The short period in which production went offline also was used to restore 12 drawer-type plansifters MPAD, also manufactured by Bühler. The 144 doors and 72 inlets were thoroughly restored and repaired through extensive manual labor involving both Bühler and Swissmill employees.

“As it was not feasible for Swissmill to exchange these important machines due to both time and technology constraints, another solution had to be found to extend their lifetime,” said Martin Ruckstuhl of Bühler’s sales department.

As for the swapping out of roller mills, both milling lines were retrofitted one after the other in six stages during ongoing production. 

Beginning in October 2021, Bühler delivered two to four roller mills to the Swissmill plant on a weekly basis. Each installation required only a 24-hour shutdown, Künzle said.

The A mill was finished at the end of 2021 and the B mill is scheduled to be completed this summer, Künzle said.

“The cooperation with Bühler went very well,” he said. “We were able to work hand in hand and keep well within the ambitious schedule.”

Künzle said the existing mill layout, the proven and reliable Bühler technology and the new control system that was installed were among the reasons Swissmill decided to proceed with the modernization project.

“It was important to us that the machine would be produced and assembled in Switzerland,” he said.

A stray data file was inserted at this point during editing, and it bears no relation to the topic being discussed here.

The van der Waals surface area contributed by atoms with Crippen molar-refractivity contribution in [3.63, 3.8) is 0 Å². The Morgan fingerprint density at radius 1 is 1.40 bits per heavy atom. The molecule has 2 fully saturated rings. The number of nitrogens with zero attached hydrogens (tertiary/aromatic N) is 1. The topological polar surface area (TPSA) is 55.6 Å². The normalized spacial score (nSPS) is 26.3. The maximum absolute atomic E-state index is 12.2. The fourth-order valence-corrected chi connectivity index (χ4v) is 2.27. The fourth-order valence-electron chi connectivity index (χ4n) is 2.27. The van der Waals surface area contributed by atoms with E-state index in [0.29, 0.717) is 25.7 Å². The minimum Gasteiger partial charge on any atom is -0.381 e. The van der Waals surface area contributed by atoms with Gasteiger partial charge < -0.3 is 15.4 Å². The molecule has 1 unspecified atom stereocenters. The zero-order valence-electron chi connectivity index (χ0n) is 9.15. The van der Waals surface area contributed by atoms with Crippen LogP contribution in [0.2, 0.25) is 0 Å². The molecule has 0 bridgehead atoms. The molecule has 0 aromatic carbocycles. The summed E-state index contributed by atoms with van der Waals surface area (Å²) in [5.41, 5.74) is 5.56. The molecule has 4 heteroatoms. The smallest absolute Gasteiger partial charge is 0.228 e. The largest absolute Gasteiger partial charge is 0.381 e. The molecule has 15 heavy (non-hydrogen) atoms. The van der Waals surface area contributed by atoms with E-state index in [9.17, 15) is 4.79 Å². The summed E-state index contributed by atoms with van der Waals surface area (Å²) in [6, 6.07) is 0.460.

Other aspects of the modernization included replacing the existing Sortex color sorters in the two wheat cleaning lines with Sortex H, Bühler’s latest-generation optical sorter. 

Bolay said restorations and expansions also are planning for the remaining milling lines. 

“A mill is a structure that must constantly adapt to changing market conditions and the new possibilities technology affords,” Bolay said.

More than 100 types of flour

As Switzerland’s top flour and semolina producer, Swissmill is constantly monitoring the latest consumer trends to tailor its products to meet the evolving demand.

“Current trends are moving toward healthy eating (oat milk or gluten-free products),” Künzle said. “Of course, this has also had an influence on our production.”

Almost all of Swissmill’s customer base is located in Switzerland, with 80% of its end products going to industrial bakeries and restaurants, Künzle said, noting that all end products are transported by truck.

“For industrial bakeries, 80% is delivered in bulk, and the rest is packed in 500-gram to 25-kilogram bags and big bags,” he said.

In all, Swissmill produces more than 100 types of flour and semolina for its customers. Wheat flour for bread production accounts for the majority of its product line. Other products include grain flakes, mixtures and specialties.

While Swissmill procures most of its wheat from Switzerland, it does import a limited amount from foreign sources. Since Russia invaded Ukraine on Feb. 24 and blockaded its ports to prevent exports, the price of wheat has reached record highs. It has made for a challenging situation for Swissmill and any other flour miller that imports wheat.